What is a Raspberry Pi?
Answering a question I've been asked several times in the past week7 min read
Sometimes I forget how much of a bubble I’m in. Every day, I interact with Linux users and developers, fellow tech geeks, etc. online. My social media feeds—thanks in large part to algorithmic timelines pushing me what they think I’d like—are largely a bunch of tech folks talking about tech things.
Much of that discourse is centered around open source. So I forget that normal people out there in the world aren’t constantly talking about or at least acutely aware of Raspberry Pi projects. Most of them don’t even know what a Raspberry Pi is! So when I’ve been talking about Raspberry Pi projects to do at home while social distancing, I get weird looks or funny questions. Or even for some of those friends who sort of know about Raspberry Pis, they still have several questions.
In an effort to answer those questions and give anyone an introduction to Raspberry Pi, I’ve decided to write up this blog post targeted specifically to the less-techy or just less-Linuxy folks out there.
In a Nutshell
Raspberry Pi is a brand of single-board computers designed and produced by the Raspberry Pi Foundation—a charity organization from the UK whose mission is “to put the power of computing and digital making into the hands of people all over the world.”
Each Raspberry Pi model is tiny, uses a relatively small amount of power (for a computer), is relatively inexpensive, can run a Linux-based operating system, and can be used for all sorts of projects—educational, utilitarian, or just fun.
Let’s break that down a bit.
If you’ve ever seen the inside of a computer, you might know about a motherboard, processor, GPU, RAM, network cards, etc. Single-board computers are basically a motherboard that have all those parts and pieces permanantly attached—kind of like the inside of a smartphone. Each Raspberry Pi model has some form of USB ports, HDMI video output, and a microSD card slot (instead of a hard drive). Most models also have built-in networking via an Ethernet port and/or a Wi-Fi chip.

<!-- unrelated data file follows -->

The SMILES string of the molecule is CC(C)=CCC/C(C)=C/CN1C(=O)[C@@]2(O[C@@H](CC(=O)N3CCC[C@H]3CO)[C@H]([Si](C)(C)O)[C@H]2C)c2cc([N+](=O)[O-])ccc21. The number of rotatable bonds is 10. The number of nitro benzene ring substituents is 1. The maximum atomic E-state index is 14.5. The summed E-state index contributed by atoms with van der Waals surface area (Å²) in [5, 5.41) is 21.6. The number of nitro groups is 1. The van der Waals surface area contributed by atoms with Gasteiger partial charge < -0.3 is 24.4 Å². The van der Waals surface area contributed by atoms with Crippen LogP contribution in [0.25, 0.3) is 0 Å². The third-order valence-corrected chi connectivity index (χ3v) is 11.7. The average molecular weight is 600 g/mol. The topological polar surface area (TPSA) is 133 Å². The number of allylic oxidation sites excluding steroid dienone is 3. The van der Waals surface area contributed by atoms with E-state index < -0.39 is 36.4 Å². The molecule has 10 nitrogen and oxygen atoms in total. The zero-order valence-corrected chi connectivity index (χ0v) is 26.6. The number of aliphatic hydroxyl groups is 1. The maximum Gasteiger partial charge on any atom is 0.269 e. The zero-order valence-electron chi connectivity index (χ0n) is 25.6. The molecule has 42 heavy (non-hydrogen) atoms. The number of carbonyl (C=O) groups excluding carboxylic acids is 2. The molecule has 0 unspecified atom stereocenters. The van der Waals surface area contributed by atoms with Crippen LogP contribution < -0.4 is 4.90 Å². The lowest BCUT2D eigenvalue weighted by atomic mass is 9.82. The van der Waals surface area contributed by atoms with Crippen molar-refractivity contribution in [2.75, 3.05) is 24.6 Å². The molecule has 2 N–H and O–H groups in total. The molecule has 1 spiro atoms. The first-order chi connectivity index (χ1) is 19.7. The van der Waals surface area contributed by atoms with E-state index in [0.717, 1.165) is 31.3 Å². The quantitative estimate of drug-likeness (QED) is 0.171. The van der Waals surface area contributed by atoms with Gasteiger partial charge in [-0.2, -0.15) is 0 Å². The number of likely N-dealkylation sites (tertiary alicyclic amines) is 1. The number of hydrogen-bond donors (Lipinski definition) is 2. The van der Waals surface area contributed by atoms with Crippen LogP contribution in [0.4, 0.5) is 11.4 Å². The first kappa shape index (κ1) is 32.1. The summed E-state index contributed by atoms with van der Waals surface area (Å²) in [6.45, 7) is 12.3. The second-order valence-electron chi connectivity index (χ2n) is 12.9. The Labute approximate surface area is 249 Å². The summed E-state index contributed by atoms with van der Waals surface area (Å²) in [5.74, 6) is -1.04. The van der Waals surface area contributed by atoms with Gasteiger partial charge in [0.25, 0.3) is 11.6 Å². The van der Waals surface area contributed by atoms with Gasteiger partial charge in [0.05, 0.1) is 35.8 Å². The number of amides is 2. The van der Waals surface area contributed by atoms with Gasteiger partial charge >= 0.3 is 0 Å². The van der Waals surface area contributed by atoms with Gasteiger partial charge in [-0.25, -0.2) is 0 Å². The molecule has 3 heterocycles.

There are other companies that design and make single-board computers. Sometimes they are made to be compatible with Raspberry Pi software, sometimes they are made to be more powerful, etc. But Raspberry Pi is the most well-known brand.
Size, power, and price
Raspberry Pi computers are small. The largest—even put in a case—is only about 3½ × 2½ × 1 inches (9 × 6 × 3 cm). The smallest is about 2½ × 1½ × ½ inch (6 × 3 × 1 cm) in a case. Again, think about the insde of a smartphone more than a traditional computer.
Similar to a smartphone, Raspberry Pi computers use lower-power processors. In fact, the Raspberry Pi is probably less powerful than your phone—but that’s largely due to the goal of being inexpensive to produce. They are powered by a typical phone charger, and you can even buy add-on batteries to make them portable.
Thanks to their design, the lower-cost components, the economies of scale, and the fact that the Raspberry Pi Foundation is a charity, Raspberry Pi models range from $5 USD to $55 depending on the model. Remember that the computers only come with the main board, though—you’ll need to supply your own power supply, microSD card, case, and other accessories as needed for your project. This helps keep the cost down, produce less electronic waste overall, and ensures you’re not paying for components that you might not need for your project.
Linux and projects